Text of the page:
Any of us know how we feel when we come across something new or strange we have never seen before. A sense of excitement for some, fear for others. Even though the question posed above is focused primarily on dogs, it goes towards the entire animal kingdom; just how do all of these “other” animals we share this taxonomic kingdom with think of us? Is there sense of fear or happiness really the same as ours?
According to research by Dr. Gregory Bern's , using an MRI machine, his research team has concluded that when
… dogs that are presented with certain smells in scanners can clearly tell the difference between dogs and humans, and also discern and recognize familiar and strange odors. A familiar smell from humans, at times, did evoke a reward response from the dog being observed. Overall the study claimed that
… dogs love their humans — and not just for food, he says.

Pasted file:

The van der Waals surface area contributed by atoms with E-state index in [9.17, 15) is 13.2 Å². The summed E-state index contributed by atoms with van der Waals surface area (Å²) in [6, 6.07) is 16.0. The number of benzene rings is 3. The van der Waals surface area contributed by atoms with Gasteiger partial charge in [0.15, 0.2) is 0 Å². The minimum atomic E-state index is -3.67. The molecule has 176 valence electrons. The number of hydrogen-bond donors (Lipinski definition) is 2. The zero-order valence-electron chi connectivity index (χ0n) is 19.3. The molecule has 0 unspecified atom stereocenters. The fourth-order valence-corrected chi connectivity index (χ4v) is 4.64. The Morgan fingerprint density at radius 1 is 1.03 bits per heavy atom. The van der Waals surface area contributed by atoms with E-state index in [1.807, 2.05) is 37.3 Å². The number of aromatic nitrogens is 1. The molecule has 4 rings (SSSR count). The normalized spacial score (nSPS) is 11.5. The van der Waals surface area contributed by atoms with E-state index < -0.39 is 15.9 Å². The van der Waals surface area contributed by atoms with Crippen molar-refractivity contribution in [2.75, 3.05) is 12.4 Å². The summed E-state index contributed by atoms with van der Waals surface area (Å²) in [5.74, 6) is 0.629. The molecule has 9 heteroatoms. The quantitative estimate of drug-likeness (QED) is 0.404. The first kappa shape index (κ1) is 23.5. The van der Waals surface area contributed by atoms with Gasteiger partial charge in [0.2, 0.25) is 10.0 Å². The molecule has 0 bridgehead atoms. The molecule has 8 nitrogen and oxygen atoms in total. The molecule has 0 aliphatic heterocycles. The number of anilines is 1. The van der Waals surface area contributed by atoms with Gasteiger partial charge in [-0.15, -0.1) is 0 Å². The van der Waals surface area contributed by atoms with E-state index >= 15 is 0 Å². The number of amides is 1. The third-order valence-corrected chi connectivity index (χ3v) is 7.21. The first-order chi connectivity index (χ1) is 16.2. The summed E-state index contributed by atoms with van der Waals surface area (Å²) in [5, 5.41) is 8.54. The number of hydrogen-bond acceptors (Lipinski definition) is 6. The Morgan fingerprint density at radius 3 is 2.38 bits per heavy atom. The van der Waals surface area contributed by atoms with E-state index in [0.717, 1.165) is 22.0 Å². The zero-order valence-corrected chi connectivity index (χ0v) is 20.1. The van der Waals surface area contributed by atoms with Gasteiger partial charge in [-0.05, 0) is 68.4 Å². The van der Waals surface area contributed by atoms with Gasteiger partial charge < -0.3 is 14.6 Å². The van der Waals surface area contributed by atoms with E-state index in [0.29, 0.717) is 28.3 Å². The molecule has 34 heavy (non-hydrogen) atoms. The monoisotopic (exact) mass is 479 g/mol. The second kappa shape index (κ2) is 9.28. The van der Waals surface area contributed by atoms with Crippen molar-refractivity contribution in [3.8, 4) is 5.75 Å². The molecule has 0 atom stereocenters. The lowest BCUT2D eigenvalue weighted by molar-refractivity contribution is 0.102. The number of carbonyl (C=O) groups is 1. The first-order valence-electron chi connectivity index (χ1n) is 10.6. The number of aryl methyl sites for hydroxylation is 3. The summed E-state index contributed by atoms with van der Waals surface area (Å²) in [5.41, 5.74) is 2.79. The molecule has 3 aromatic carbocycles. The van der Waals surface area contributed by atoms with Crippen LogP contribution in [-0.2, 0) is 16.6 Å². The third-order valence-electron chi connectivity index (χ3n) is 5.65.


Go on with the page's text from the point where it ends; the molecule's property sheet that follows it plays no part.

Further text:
They love the company of humans simply for its own sake.
From a visual perspective variations can be found as well, adding yet another layer of contrast that separates humans from the other animals. This difference comes to life, with the link provided above, with several interactive slides that show how some animals perceive color opposed to us.
I am quite certain that most would agree that dogs have become such an intricate part of our collective culture that accepting the possibility that they are able to pick up and respond to certain social cues from us is not a very far leap to make. That being said, the evidence is clear that dogs as well as other animals do see and smell things in their environment quite different than we do. How they perceive themselves as individuals in our environment is still an area that is still largely not understood. I believe most pet owners have a firm belief that whether it's Fido or Tabitha, they are members of their family, with all the positives and negatives that go with it, and that will simply have to be enough, as honestly, what else is needed?
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